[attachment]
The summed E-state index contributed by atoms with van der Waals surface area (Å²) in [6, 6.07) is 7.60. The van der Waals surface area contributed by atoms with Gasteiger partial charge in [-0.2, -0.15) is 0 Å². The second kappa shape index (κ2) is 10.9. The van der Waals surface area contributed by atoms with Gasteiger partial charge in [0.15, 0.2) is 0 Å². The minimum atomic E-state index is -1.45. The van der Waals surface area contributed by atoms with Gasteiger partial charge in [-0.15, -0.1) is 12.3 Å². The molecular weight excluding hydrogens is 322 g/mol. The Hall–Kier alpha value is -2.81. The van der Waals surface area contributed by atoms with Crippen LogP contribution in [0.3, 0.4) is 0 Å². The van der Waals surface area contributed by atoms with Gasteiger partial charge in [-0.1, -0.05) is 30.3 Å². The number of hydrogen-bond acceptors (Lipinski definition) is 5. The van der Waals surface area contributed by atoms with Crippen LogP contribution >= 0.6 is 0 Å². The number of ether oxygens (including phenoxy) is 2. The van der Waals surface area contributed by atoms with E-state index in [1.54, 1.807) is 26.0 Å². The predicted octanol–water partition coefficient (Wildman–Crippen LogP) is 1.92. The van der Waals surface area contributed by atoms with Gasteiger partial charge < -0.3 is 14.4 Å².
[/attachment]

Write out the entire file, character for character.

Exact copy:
The summed E-state index contributed by atoms with van der Waals surface area (Å²) in [6, 6.07) is 7.60. The van der Waals surface area contributed by atoms with Gasteiger partial charge in [-0.2, -0.15) is 0 Å². The second kappa shape index (κ2) is 10.9. The van der Waals surface area contributed by atoms with Gasteiger partial charge in [0.15, 0.2) is 0 Å². The minimum atomic E-state index is -1.45. The van der Waals surface area contributed by atoms with Gasteiger partial charge in [-0.15, -0.1) is 12.3 Å². The molecular weight excluding hydrogens is 322 g/mol. The Hall–Kier alpha value is -2.81. The van der Waals surface area contributed by atoms with Crippen LogP contribution in [0.3, 0.4) is 0 Å². The van der Waals surface area contributed by atoms with Gasteiger partial charge in [-0.1, -0.05) is 30.3 Å². The number of hydrogen-bond acceptors (Lipinski definition) is 5. The van der Waals surface area contributed by atoms with Crippen LogP contribution >= 0.6 is 0 Å². The number of ether oxygens (including phenoxy) is 2. The van der Waals surface area contributed by atoms with E-state index in [1.54, 1.807) is 26.0 Å². The predicted octanol–water partition coefficient (Wildman–Crippen LogP) is 1.92. The van der Waals surface area contributed by atoms with Gasteiger partial charge < -0.3 is 14.4 Å².